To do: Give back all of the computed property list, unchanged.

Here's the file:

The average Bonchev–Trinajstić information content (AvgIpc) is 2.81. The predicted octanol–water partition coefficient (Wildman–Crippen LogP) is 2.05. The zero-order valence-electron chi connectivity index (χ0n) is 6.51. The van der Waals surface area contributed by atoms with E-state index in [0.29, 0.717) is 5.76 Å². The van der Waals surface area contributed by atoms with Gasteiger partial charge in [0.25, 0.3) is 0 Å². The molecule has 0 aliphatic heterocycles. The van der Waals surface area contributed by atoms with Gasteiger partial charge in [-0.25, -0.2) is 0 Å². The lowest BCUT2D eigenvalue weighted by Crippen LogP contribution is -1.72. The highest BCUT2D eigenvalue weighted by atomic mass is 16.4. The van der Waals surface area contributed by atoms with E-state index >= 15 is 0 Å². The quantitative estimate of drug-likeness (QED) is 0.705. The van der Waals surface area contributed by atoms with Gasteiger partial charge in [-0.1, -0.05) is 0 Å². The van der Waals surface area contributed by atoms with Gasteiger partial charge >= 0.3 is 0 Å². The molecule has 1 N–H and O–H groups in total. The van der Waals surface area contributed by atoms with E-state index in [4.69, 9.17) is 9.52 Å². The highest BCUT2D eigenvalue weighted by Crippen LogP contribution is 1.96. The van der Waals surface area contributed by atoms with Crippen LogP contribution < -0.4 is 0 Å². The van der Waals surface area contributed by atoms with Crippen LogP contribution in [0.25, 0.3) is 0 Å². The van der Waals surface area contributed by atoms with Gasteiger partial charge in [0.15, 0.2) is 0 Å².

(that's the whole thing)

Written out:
The average Bonchev–Trinajstić information content (AvgIpc) is 2.81. The predicted octanol–water partition coefficient (Wildman–Crippen LogP) is 2.05. The zero-order valence-electron chi connectivity index (χ0n) is 6.51. The van der Waals surface area contributed by atoms with E-state index in [0.29, 0.717) is 5.76 Å². The van der Waals surface area contributed by atoms with Gasteiger partial charge in [0.25, 0.3) is 0 Å². The molecule has 0 aliphatic heterocycles. The van der Waals surface area contributed by atoms with Gasteiger partial charge in [-0.25, -0.2) is 0 Å². The lowest BCUT2D eigenvalue weighted by Crippen LogP contribution is -1.72. The highest BCUT2D eigenvalue weighted by atomic mass is 16.4. The van der Waals surface area contributed by atoms with E-state index >= 15 is 0 Å². The quantitative estimate of drug-likeness (QED) is 0.705. The van der Waals surface area contributed by atoms with Gasteiger partial charge in [-0.1, -0.05) is 0 Å². The van der Waals surface area contributed by atoms with Gasteiger partial charge >= 0.3 is 0 Å². The molecule has 1 N–H and O–H groups in total. The van der Waals surface area contributed by atoms with E-state index in [4.69, 9.17) is 9.52 Å². The highest BCUT2D eigenvalue weighted by Crippen LogP contribution is 1.96. The van der Waals surface area contributed by atoms with Crippen LogP contribution < -0.4 is 0 Å². The van der Waals surface area contributed by atoms with Crippen LogP contribution in [0.25, 0.3) is 0 Å². The van der Waals surface area contributed by atoms with Gasteiger partial charge in [0.15, 0.2) is 0 Å².